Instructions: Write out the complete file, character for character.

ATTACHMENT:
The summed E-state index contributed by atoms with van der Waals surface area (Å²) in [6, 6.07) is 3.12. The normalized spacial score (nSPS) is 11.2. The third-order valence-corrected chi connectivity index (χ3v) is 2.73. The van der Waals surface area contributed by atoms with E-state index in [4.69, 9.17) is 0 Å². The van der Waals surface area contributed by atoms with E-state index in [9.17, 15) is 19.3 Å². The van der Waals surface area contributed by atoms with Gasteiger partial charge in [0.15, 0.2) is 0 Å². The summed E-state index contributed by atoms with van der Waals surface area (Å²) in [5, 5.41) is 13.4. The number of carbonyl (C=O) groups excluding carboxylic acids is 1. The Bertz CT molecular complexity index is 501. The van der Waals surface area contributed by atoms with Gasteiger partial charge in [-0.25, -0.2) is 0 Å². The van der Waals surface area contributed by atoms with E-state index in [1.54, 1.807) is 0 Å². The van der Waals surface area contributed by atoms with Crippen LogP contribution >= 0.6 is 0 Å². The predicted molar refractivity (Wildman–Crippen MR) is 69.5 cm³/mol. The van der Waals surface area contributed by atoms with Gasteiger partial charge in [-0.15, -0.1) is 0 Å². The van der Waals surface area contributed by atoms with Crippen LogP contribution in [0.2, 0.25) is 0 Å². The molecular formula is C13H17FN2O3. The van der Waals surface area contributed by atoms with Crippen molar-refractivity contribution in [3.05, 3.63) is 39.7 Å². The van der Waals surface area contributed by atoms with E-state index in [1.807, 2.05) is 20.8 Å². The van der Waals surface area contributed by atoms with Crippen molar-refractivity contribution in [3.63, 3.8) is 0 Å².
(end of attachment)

The summed E-state index contributed by atoms with van der Waals surface area (Å²) in [6, 6.07) is 3.12. The normalized spacial score (nSPS) is 11.2. The third-order valence-corrected chi connectivity index (χ3v) is 2.73. The van der Waals surface area contributed by atoms with E-state index in [4.69, 9.17) is 0 Å². The van der Waals surface area contributed by atoms with E-state index in [9.17, 15) is 19.3 Å². The van der Waals surface area contributed by atoms with Gasteiger partial charge in [0.15, 0.2) is 0 Å². The summed E-state index contributed by atoms with van der Waals surface area (Å²) in [5, 5.41) is 13.4. The number of carbonyl (C=O) groups excluding carboxylic acids is 1. The Bertz CT molecular complexity index is 501. The van der Waals surface area contributed by atoms with Gasteiger partial charge in [-0.25, -0.2) is 0 Å². The van der Waals surface area contributed by atoms with E-state index in [1.54, 1.807) is 0 Å². The van der Waals surface area contributed by atoms with Crippen LogP contribution >= 0.6 is 0 Å². The predicted molar refractivity (Wildman–Crippen MR) is 69.5 cm³/mol. The van der Waals surface area contributed by atoms with Gasteiger partial charge in [-0.15, -0.1) is 0 Å². The van der Waals surface area contributed by atoms with Crippen LogP contribution in [0.2, 0.25) is 0 Å². The molecular formula is C13H17FN2O3. The van der Waals surface area contributed by atoms with Crippen molar-refractivity contribution in [3.05, 3.63) is 39.7 Å². The van der Waals surface area contributed by atoms with E-state index in [1.807, 2.05) is 20.8 Å². The van der Waals surface area contributed by atoms with Crippen molar-refractivity contribution in [3.63, 3.8) is 0 Å².